[Disclosure: If you buy through the above link then I receive a commission on this sale. This does not affect my recommendation of what I think is a good product. If you prefer not to recognise my recommendation through a commission then you can use this link: www.trendhunter.com]
I'm a huge fan of Pizza Express (for those non UK readers Pizza Express was the first sit down pizza restaurant chain in the UK established in the 60s). Both my sons were born soon after Pizza Express visits!
And despite now having a growing family we still love Pizza Express because over the past few years they have stepped up their innovation and much of it is based on really good insight into their customers.
After a recent visit a few lessons struck me on what pizzas reveal about customer led innovation:
1. Understand the desired experience not just the product attributes. My wife and I still like to spend an hour or so in a restaurant having a simple dinner. That hasn't changed now we have three kids. We've learnt, as many parents before us have, that the art to keeping that hour pain-free is keeping the kids occupied. Increasingly kid-friendly restaurants dole out the crayons and paper but Pizza Express have taken it to another level. They have tailored their kids menu to be multiple small courses over the space of an hour. So you quickly get garlic bread or dough balls for the kids to munch, then comes a small pizza, then an ice cream, then a really cute idea – the Bambicino – which is a frothy cappucino style milk. This means whilst we eat a starter and pizza the kids meal is paced to keep them occupied. Pizza Express have understood what I want and, more importantly, what my kids want so that we all get a good experience.
2. A well tried foundation is the best starting place for new ideas. Why is the pizza such an enduring food? Because it is a solid foundation from which to add and adapt. This is true for much innovation (and indeed solid incrementalism) – start with a good process or product, understand what is great with it, and then improve. A strong foundation also allows you to engage the customer through customisation…
3. Customisation was, is, and always will be a powerful way to engage. From its earliest origins the pizza has been a customisation engine. One of the reasons almost everyone can enjoy a pizza is that the solid foundation allows personal expression and the adaptation to personal taste and creativity. This is what I love about Apple products, a great base product facilitating creativity, for example, through the music you put on them or what you create on them. Dell were the masters of mass customisation but on attributes that were intrinsic rather than 'tasty'. Only now are they realising that allowing customisation on the surface is as important.
4. Innovation isn't always about adding things – it can also be about taking things away. Most companies that I've worked with start from a foundation of their current product or process and then think about features or benefits that can be added in order to innovate. This isn't a bad path to innovation but it can be illuminating to think about what to take away from the product. Pizza Express have a new product called the Leggera. This is a pizza with the middle taken out with salad replacing it. This fills a need for those who want a lower calorie option. I admired Vodafone when they launched their Simple proposition. A simple phone and tariff for those that wanted just a phone that worked like a traditional phone not a computer. Dyson took away the vacuum cleaner bag for a better experience. You don't always have to add.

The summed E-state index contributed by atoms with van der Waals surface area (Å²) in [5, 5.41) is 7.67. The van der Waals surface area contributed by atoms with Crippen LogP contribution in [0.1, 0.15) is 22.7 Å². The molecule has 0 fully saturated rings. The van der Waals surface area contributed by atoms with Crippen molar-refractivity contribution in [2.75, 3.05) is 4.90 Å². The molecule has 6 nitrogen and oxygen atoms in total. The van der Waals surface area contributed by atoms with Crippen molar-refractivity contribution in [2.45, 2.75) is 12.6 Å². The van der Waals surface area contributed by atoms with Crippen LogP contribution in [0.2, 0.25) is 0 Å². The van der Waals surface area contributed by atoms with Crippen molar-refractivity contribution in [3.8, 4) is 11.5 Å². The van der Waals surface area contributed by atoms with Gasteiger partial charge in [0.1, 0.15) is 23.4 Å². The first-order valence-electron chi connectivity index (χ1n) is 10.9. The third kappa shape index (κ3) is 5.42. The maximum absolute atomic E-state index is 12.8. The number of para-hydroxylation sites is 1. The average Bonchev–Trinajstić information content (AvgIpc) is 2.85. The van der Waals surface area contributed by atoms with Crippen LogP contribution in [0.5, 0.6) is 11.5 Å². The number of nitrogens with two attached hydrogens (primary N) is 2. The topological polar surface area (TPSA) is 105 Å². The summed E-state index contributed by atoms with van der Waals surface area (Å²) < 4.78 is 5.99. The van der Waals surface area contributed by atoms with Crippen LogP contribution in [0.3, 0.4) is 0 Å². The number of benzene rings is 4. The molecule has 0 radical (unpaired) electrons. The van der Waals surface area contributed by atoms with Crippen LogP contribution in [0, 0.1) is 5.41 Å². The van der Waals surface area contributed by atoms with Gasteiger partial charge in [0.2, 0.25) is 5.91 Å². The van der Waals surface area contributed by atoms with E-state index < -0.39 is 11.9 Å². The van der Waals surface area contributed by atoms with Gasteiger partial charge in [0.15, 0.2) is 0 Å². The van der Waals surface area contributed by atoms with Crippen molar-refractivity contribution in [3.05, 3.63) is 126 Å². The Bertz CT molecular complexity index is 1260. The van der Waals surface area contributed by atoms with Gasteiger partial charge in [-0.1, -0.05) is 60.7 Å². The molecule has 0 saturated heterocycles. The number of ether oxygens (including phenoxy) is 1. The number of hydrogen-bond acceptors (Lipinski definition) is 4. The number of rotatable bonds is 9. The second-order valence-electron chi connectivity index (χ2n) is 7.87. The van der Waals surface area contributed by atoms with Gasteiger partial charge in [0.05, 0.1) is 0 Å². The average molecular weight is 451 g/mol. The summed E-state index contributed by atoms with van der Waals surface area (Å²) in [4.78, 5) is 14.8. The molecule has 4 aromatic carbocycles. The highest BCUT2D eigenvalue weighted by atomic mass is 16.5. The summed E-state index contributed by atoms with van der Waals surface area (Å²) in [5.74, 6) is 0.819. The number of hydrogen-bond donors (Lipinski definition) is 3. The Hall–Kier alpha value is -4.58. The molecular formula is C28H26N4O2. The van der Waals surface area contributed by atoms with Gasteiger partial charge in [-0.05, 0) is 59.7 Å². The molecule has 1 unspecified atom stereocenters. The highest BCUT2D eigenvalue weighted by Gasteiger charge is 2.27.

5. Different occasions are sources of new volume, canibalisation can be a red-herring. In the last few years Pizza Express have launched a line of retail pizzas. I bet this gave them some sleepless nights. I can hear the discussions now: surely this would canibalise their take out business or, even worse, their core restaurant business (especially in these more difficult times as people trade down)? Perhaps it would damage the brand because they couldn't gaurantee product quality? Overall I think it works well and from what my friends in the supermarket industry tell me it has been a hit. It has provided a new occasion for loyal users to use the brand and allowed those who don't visit the restaurants to buy into the franchise in a different way. I bet frequency of consuming a Pizza Express product is way up since their introduction. Starbucks are now launching into instant coffee with their VIA product. I suspect they had lots of similar debates. If the product is good I bet it will slowly creep into the Starbucks loyalists' non-Starbucks coffee consumption and potentially open the brand up to non-users.
What do you think? How do you innovate? Got any lessons to share? Please comment below. Feel free to share this post with other innovators (or pizza lovers!)